6.) Fido Is Less Of A Flight Risk (paraphrasing again): Male dogs and cats are far less likely to wander in the absence of the drive to search for a mate. If the thought of your dog running around busy streets and either getting hurt, stolen, or picked up by Animal Control is sobering or scary….consider neutering.

7.) Less Territory Marking: Intact males like to mark their territory and sometimes that extends to your sofa, your curtains, your pant leg (this has actually happened to me) or your bed. Fun! I could tell you stories about when I first acquired my dog, Xavier who liked to pee on everything in the house before he was neutered, but I’ll save that tale (tail? :)) for another time.

8.) Less Aggressive Behavior/Fights: Neutered male dogs are less likely to exhibit dominant, testosterone-based aggressive behaviors that lead to human bites, dog fights, etc…..and summarily, vet and doctor bills, potential litigation, etc.

9.) Puppies/Kittens Cost Money: No one will refute that puppies and kittens are cute, I mean, of course they are! BUT, in addition to contributing to pet overpopulation, you will need to feed them, take them to the vet, your female (depending on the breed) may need vet car to assist with the delivery or may need vet care following- -and you’re on the hook for caring for the little things until they are ready to find new homes (8-10 weeks), that is….if you’re able to find a home……

10.) Not Enough Homes: If your litter of puppies/kittens aren’t all able to find homes, then what? Do you bring them to the local shelter (p.s. the surrender fee will also cost money)? What if they don’t find homes at the shelter? Can you picture your beloved family pet’s progeny being euthanized because the shelter is full? Eek! I can’t! Also, bringing puppies or kittens to a shelter means that you’re likely contributing to an older dog or cat not getting adopted.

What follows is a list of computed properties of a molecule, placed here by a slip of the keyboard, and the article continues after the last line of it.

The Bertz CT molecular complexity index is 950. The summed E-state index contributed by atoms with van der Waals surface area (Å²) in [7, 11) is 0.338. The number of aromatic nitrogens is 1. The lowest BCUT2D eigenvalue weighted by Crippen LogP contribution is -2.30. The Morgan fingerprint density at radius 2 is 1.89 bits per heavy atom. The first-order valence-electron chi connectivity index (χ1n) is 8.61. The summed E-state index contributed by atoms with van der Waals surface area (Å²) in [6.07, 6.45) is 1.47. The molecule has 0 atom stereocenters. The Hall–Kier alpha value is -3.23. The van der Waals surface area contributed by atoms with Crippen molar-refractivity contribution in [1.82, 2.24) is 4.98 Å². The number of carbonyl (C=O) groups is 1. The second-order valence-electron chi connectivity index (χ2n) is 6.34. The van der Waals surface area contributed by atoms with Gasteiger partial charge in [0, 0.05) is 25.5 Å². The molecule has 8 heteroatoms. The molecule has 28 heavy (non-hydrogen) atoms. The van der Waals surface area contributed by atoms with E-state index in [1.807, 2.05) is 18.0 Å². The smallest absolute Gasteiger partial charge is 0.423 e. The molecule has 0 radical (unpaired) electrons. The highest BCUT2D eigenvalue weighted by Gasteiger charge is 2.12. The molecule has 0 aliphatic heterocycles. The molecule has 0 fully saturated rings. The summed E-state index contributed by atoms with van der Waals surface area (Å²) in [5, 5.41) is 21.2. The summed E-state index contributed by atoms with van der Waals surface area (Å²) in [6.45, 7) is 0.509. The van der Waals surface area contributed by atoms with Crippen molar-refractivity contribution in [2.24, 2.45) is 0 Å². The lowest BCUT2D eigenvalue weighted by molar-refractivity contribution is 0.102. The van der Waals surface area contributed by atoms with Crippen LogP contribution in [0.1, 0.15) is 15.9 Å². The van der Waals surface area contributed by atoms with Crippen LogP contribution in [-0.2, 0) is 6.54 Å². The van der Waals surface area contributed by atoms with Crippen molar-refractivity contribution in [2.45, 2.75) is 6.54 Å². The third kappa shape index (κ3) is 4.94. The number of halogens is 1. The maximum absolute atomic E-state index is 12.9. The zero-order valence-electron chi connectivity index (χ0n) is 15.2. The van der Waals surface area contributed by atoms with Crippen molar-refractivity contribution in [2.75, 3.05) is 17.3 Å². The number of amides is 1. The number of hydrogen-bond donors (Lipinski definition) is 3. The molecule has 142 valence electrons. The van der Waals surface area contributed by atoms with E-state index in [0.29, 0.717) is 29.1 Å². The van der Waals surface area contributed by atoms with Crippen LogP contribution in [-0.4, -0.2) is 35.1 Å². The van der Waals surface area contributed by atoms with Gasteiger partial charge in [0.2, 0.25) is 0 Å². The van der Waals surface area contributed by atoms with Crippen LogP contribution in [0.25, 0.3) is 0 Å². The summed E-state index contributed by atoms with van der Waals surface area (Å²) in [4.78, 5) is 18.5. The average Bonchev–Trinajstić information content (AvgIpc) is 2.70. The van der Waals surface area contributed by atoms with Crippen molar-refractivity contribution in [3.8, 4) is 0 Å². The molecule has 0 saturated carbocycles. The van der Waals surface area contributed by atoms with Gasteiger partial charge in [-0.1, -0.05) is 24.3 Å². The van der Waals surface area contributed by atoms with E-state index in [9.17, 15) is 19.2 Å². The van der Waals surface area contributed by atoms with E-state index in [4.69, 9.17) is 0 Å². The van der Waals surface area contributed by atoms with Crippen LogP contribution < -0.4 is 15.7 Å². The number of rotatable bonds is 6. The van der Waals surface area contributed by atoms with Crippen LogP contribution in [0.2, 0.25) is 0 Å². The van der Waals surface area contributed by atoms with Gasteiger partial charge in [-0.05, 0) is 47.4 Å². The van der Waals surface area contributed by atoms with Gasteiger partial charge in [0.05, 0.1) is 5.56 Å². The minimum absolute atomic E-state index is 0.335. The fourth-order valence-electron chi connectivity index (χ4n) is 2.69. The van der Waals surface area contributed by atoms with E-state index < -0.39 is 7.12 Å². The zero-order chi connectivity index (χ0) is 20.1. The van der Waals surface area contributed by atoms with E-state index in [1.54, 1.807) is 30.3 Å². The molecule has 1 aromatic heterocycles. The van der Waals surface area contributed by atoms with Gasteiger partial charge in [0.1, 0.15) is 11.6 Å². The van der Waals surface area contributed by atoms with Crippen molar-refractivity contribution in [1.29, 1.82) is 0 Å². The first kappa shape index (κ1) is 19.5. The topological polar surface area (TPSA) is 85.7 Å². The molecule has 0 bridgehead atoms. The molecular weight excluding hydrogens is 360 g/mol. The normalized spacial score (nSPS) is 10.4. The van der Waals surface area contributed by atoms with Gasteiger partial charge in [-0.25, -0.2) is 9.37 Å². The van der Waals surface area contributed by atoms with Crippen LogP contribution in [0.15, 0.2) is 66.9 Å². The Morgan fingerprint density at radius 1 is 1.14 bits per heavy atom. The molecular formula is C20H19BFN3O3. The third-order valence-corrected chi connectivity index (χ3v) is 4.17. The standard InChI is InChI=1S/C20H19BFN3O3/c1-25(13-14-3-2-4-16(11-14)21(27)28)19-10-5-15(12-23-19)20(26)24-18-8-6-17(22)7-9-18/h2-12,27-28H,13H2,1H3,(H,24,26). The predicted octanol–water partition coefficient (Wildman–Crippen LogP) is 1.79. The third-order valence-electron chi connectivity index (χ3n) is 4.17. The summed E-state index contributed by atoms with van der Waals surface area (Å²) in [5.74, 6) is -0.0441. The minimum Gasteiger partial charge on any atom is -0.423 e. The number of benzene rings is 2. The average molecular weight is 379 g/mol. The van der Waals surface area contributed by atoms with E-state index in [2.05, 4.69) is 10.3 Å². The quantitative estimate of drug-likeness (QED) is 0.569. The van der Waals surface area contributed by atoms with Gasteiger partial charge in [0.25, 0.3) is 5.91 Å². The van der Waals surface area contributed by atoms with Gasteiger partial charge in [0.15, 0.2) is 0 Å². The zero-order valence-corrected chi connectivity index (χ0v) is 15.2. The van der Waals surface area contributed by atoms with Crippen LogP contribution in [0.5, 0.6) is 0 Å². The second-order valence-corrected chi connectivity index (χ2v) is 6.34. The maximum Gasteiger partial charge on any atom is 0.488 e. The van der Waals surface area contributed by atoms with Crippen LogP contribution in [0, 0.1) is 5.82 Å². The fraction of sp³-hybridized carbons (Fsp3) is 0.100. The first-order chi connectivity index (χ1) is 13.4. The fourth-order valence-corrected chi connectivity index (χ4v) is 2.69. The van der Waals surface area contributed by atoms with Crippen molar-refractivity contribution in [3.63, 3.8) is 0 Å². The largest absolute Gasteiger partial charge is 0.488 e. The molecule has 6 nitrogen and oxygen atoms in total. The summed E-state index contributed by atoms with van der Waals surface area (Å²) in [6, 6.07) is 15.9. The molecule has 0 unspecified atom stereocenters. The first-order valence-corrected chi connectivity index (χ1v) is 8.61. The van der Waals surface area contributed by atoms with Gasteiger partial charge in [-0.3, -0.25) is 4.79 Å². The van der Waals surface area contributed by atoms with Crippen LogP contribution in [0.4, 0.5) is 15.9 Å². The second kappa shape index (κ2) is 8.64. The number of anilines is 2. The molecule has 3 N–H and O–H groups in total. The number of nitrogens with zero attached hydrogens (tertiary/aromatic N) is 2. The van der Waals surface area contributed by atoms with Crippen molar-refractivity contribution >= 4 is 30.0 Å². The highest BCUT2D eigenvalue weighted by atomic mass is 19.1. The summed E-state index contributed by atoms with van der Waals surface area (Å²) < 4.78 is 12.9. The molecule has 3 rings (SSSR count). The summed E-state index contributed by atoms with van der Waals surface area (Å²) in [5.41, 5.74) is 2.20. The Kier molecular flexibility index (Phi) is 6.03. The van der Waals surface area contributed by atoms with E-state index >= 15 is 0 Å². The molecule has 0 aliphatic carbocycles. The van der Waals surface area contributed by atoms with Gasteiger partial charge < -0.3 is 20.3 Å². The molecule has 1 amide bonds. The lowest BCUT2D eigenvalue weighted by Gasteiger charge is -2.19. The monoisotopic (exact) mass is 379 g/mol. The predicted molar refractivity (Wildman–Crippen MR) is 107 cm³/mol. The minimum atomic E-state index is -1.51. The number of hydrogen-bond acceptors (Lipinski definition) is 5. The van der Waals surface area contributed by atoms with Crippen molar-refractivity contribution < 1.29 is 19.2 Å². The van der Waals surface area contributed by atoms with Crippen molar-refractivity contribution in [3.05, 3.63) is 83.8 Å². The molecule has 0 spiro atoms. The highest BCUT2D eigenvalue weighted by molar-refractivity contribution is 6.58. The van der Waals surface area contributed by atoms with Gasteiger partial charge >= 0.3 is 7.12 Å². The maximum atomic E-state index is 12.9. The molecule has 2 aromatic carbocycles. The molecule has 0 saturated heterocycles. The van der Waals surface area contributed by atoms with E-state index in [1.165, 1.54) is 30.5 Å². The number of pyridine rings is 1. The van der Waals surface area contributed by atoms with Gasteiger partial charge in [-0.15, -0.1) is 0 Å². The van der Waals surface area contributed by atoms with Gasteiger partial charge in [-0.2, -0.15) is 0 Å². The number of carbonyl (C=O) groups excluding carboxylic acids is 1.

I apologize for the graphic images below, but this is essentially what the result of overcrowded shelters begets:


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People and Pups with Guest Blogger Josie!

Published on 06. Mar, 2012 by in News

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My good friend, Josie works very closely with the West Columbia Gorge Humane Society– -a local no-kill shelter that we are very big fans of here at Muffinhead. Josie has such amazing talents at capturing the human/dog bond that rather than try to compete with her by attempting to capture similar photos- -we just asked her if she would capture some of these moments for our blog, and she was kind enough to agree (thanks again, Josie).

The human/dog bond is one of the things we celebrate most in this world, and it was our hope with jackets to keep our pups dry and warm that we would have more opportunities and less hurdles to sharing time with our favorite canine companions.

Thanks to Josie for taking these amazing photos- -and we look forward to see what she’s able to capture in the future.

In the meantime, we’re at a complete loss for what to call Josie’s blog segment/contribution- -can you help us?!

Beach stroll

Secrets DO make friends! Tee Hee!

"Heyyyy....Where did everyone go?!"

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Muffinhead Photo Shoot, Fall 2011

Published on 09. Feb, 2012 by in News

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Last Fall, we decided that it was time for some updated photos of Muffinhead jackets in action, so we enlisted the help of our very talented friend Lenny Gotter to shoot some photos of our friends’ dogs sporting some very cool Muffinhead jackets. Even though I’ve lived in Portland for five years, I had only just recently visited Laurelhurst Park and immediately fell in love, so it seemed like the perfect place (and appropriate weather) to photograph the jackets. Big thanks to Rhoda, Kink and Xavier (and also the humans: Jesse, Holly, Ruby- -and of course, Lenny)! Take a look!

Emily's dog, Xavier

  

"All the leaves are brown...."

Wardrobe change for Rhoda- -now she's sporty!

 

 

It's hard being a model

Who doesn't love plaid!?

Rhoda meets Kink. Kink doesn't know he's small.

There were no treats involved in the making of this pose ;)

Rhoda was pretty excited by a new friend she met
Rhoda doing her sassy stroll